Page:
Sometimes, when sipping a smoky, peat-infused single malt from the Hebridean Isles of Scotland, the mind-loosening qualities of the beverage put me to philosophizing about how I am tasting the very same flavors as generations of MacLeans—Island men, originally—before me. It’s a lovely, romantic thought, until one gets to thinking about what peat actually is (compressed and decayed carbon matter, harvested from the bog) which leads to the unavoidable consideration that generations of MacLeans may be precisely what I’m tasting.
I hope that their introduction to strong waters was gentler than my own—a traumatic experience that I can fix to the day. As I was to be away from home the summer of my 21st birthday, my saint of a mother generously threw me a party before my departure. It was a very mature, grown-up affair, full of family friends and the kinds of people you call ‘aunt’ and ‘uncle’ by way of a friendly honorific. It was all over by about 10:30, but I, used to more raucous evenings at school, and emboldened by the modest amount of wine I had consumed, decided that I wasn’t finished.
My father, Angus, had died a few years earlier, but his liquor cabinet—for all intents and purposes, his Scotch cabinet—had remained there undisturbed beneath the kitchen counter. I kneeled, opened the doors, saw a half-dozen or so bottles sitting there in the dark, and felt the obligations of manhood resting weightily on my shoulders. It seemed wisest to sample a bit from each bottle. In my youth and exuberant inexperience, I had no idea that I was pouring myself doubles.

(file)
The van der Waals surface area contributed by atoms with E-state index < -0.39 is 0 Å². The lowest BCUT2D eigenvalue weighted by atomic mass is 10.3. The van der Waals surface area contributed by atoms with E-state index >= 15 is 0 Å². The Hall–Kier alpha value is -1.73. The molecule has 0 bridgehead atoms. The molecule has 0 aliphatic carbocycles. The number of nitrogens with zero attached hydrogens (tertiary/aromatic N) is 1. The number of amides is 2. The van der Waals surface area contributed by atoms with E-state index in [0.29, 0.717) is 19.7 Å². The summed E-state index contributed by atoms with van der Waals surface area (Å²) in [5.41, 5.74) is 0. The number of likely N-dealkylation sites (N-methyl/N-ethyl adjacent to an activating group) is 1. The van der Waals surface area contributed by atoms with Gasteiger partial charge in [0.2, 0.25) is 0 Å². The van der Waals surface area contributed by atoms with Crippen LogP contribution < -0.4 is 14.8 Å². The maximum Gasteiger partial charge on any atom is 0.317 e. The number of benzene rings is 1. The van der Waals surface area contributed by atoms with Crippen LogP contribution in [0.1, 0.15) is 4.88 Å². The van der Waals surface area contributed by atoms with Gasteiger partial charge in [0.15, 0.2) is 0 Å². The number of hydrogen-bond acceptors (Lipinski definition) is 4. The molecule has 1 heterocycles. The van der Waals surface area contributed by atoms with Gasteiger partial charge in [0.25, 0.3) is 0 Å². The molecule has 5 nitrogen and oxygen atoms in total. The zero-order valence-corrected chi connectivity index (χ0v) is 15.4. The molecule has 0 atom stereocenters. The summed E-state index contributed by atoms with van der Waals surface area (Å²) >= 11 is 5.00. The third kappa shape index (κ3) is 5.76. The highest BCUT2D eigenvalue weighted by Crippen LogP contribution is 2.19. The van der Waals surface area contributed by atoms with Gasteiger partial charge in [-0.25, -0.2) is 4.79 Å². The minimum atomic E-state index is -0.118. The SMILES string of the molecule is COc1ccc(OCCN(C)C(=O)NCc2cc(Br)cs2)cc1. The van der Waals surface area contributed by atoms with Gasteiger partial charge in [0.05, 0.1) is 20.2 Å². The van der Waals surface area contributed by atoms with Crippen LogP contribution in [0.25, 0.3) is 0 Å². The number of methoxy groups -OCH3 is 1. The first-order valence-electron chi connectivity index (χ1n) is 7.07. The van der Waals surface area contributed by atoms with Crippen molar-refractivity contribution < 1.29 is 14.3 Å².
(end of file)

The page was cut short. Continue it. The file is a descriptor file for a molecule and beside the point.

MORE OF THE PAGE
The next day I drifted cruelly back into something like consciousness around noon—but now, wisdom dictated that remaining still would be best, in the way that a man whose skull and upper spine have been rolled over by a 18-wheeler might decide that stillness is best, because moving poses too great a risk of death, and, anyway, is too painful to contemplate. It was four o’clock before I dared to turn over on my back, and four years before I contemplated another drop of whisky.